If we want UK to be one of the better teams in the Southeastern Conference, then the home fans are going to have to become some of the most noisy, supportive, stick-to-the-end fans in the conference. The performance of the fans can have a big influence on the performance of the team.

George Laun

Baxter


Closed UK track disappointing

I have eagerly been anticipating the completion of the University of Kentucky Shively Track renovation since moving to the Hollywood Terrace neighborhood last year.

I have lived near other college campuses for the past 20 years (University of Georgia, Harvard, MIT, Tufts), and the university track has been — without exception — effectively open to the public and has served as the center of community athletic activity.

So it is with great disappointment that I now see that this beautiful public facility has been declared off-limits to all but those affiliated with the UK athletics department.

Of course, the track would need to be closed to the public when it is actually being used by athletes, since that is its primary purpose. Otherwise, the athletic department should leave the gates open.

Mark Linnen

Lexington


GOP wants liberty for the few

This past summer, I traveled to D.C. with my children as part of a church-sponsored service trip. There, we visited the congressional offices of Rep. John Lewis, one of the original Freedom Riders.

In his office, Lewis keeps a jar of jelly beans as a reminder of where he comes from. During the days of Jim Crow law, many Southern states employed literacy tests to prevent blacks from registering to vote.

If an African—American came to register they might have to interpret a passage of the Constitution and possibly guess correctly how many jelly beans were in a jar.

Such unjust schemes to deny the vote to certain citizens were, we hoped, done away with the passage of the Voting Rights Act. Until now. In Pennsylvania, Wisconsin, Texas, Florida and many other states, legislatures have tried to deny the right to vote to thousands based on the claim they were trying to reduce voter fraud.

Yet analysis of the incidence of election fraud shows it to be insignificant and in no way justifies the trouble to voters to acquire a government-issued photo identification.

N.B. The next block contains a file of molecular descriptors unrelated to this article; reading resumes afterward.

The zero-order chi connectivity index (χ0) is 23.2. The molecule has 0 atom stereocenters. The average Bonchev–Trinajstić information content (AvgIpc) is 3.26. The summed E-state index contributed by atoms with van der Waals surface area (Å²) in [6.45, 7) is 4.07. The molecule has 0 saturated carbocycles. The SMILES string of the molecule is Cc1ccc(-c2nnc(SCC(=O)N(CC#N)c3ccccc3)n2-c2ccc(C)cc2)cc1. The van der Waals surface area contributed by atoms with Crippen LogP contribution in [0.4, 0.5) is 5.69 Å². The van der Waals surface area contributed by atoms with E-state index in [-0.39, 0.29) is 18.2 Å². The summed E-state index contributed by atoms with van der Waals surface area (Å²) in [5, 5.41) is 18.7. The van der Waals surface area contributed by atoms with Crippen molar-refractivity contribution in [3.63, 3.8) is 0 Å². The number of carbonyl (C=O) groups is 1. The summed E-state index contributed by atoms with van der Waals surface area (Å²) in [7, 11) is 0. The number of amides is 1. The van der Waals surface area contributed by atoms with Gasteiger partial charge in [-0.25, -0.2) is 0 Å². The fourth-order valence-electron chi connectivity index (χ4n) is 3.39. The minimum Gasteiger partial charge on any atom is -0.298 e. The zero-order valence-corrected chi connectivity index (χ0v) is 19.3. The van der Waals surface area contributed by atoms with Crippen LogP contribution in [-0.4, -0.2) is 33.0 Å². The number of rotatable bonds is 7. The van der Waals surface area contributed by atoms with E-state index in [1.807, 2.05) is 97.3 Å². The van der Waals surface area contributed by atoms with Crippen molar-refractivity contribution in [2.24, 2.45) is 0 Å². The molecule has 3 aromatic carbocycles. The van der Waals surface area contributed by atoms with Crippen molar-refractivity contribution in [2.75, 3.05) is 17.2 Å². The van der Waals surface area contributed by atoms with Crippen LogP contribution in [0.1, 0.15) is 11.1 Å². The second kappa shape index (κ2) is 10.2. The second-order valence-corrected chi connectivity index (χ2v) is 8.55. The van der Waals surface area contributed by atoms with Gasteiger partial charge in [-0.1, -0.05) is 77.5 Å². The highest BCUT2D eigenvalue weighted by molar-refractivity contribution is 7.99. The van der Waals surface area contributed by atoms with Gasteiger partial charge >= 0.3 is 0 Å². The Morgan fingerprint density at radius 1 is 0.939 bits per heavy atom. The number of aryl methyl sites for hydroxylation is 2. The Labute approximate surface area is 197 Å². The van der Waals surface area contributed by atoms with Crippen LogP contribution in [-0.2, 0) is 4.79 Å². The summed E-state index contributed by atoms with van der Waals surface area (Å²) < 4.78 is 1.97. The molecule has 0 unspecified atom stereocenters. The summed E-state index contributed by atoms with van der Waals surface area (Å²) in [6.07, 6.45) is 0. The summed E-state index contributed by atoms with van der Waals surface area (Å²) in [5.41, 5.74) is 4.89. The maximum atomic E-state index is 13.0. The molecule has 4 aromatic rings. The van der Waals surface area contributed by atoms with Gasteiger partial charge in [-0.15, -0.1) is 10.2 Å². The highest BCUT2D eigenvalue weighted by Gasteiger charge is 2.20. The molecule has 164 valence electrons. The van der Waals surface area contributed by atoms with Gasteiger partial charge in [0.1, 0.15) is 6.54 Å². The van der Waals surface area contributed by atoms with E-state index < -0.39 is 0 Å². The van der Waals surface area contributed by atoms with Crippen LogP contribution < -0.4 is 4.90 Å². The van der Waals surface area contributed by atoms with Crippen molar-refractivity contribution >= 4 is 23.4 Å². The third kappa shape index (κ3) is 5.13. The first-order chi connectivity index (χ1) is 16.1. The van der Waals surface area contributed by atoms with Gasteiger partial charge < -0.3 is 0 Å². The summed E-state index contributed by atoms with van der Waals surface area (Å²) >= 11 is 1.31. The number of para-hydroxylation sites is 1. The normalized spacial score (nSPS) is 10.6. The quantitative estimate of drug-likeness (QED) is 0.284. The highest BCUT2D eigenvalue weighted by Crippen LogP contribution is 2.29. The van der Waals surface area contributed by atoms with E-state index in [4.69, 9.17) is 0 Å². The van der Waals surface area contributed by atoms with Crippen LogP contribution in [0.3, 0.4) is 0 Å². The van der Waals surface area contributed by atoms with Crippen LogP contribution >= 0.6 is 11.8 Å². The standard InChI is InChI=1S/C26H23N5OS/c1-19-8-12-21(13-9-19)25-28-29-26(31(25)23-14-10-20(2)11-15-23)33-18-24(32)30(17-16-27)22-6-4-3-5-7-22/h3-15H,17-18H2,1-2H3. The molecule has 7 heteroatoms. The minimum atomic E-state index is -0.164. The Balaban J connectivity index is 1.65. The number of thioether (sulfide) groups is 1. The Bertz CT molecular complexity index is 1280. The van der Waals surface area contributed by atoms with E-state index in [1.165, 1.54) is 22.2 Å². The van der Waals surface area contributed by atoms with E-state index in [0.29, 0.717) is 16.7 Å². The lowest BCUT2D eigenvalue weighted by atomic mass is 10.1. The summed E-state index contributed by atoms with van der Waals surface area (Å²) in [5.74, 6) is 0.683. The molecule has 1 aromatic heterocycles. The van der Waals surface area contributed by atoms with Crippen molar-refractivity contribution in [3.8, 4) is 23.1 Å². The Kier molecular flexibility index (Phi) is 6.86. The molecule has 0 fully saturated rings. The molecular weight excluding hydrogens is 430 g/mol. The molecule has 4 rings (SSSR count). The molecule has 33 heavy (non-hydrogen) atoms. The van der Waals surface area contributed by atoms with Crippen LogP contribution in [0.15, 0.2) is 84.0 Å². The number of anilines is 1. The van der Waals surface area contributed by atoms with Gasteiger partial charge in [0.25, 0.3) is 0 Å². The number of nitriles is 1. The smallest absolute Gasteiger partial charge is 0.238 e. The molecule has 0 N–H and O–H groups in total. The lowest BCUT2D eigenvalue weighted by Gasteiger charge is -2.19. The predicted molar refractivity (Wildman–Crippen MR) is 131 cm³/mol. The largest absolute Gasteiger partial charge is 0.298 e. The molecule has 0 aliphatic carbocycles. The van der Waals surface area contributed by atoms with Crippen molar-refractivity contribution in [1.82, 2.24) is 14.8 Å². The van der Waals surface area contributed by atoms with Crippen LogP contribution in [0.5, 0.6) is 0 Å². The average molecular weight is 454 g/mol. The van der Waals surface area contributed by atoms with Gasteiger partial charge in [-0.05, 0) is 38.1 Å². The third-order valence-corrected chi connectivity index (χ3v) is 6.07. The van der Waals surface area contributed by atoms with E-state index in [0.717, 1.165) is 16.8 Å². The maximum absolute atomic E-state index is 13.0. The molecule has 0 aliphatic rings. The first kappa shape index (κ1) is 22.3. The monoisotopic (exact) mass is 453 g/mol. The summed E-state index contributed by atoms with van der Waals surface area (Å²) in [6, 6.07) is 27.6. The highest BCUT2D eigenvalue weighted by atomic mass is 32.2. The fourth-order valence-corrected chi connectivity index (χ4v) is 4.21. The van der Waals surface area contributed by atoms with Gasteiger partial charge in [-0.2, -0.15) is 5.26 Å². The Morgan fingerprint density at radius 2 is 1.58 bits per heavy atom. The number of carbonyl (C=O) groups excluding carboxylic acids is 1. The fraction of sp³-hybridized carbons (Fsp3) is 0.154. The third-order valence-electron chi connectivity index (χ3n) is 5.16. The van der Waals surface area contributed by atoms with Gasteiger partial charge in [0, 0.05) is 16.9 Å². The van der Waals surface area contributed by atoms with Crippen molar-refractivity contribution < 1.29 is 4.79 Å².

It is clear, instead, that these laws, uniformly passed into law by Republican-controlled state legislatures, are intended to reduce the number of votes cast for Democrats.

The cries of the Republican Party for greater liberty ring hollow when we realize that, like Jim Crow laws of the past, what they really mean is liberty for a select group of like-minded people.

Peter Hardy

Lexington


Outlaw abortion to reduce it

In response to the Oct. 5 article, "Study: Free birth control leads to fewer abortions," the study has a couple of major flaws. The overall abortions would not go down, they would actually go up.

This is proven by the fact that though the market has been flooded with contraception since the 1960s, abortion has skyrocketed. Not to mention when you flood the market with it, even more, that's millions more people that the failure rate would involve, thus the actual number of abortions goes up.

Secondly the study is only talking about surgical abortions. What about the abortions that the contraception itself causes. The kind stated in the article are all abortifacients.

They don't keep the women from getting pregnant, they keep her from staying pregnant. One health care specialist stated, "As a society we want to reduce ... abortion rates." But they don't. If they did they would make it illegal.

It only starts there, though. We have to change the minds and hearts of this nation that abortion goes against God's will for us.

All this study shows is when you want to rob someone of their religious liberty and force them to buy someone else's contraception, you will make the study say whatever you want it to say.

Dallas Kelley

Georgetown